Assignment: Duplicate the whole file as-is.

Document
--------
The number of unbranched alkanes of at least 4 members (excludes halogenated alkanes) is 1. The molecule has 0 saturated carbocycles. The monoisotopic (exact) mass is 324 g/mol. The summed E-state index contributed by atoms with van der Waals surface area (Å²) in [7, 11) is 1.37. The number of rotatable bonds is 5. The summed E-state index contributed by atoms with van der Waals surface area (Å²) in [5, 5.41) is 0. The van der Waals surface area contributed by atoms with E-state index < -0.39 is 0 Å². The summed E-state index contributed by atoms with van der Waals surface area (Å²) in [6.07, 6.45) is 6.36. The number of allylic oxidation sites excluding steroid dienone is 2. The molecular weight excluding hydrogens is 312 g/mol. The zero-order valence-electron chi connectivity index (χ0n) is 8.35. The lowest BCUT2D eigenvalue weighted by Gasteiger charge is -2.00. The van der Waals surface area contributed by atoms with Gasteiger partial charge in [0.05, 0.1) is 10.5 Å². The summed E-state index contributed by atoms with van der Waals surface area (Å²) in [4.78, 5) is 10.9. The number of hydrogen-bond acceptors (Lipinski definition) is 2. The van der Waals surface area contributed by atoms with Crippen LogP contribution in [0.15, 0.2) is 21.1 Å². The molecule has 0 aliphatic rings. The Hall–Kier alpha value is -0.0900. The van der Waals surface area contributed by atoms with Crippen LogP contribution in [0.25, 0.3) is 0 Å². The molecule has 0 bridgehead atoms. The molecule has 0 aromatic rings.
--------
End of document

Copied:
The number of unbranched alkanes of at least 4 members (excludes halogenated alkanes) is 1. The molecule has 0 saturated carbocycles. The monoisotopic (exact) mass is 324 g/mol. The summed E-state index contributed by atoms with van der Waals surface area (Å²) in [7, 11) is 1.37. The number of rotatable bonds is 5. The summed E-state index contributed by atoms with van der Waals surface area (Å²) in [5, 5.41) is 0. The van der Waals surface area contributed by atoms with E-state index < -0.39 is 0 Å². The summed E-state index contributed by atoms with van der Waals surface area (Å²) in [6.07, 6.45) is 6.36. The number of allylic oxidation sites excluding steroid dienone is 2. The molecular weight excluding hydrogens is 312 g/mol. The zero-order valence-electron chi connectivity index (χ0n) is 8.35. The lowest BCUT2D eigenvalue weighted by Gasteiger charge is -2.00. The van der Waals surface area contributed by atoms with Gasteiger partial charge in [0.05, 0.1) is 10.5 Å². The summed E-state index contributed by atoms with van der Waals surface area (Å²) in [4.78, 5) is 10.9. The number of hydrogen-bond acceptors (Lipinski definition) is 2. The van der Waals surface area contributed by atoms with Crippen LogP contribution in [0.15, 0.2) is 21.1 Å². The molecule has 0 aliphatic rings. The Hall–Kier alpha value is -0.0900. The van der Waals surface area contributed by atoms with Crippen LogP contribution in [0.25, 0.3) is 0 Å². The molecule has 0 bridgehead atoms. The molecule has 0 aromatic rings.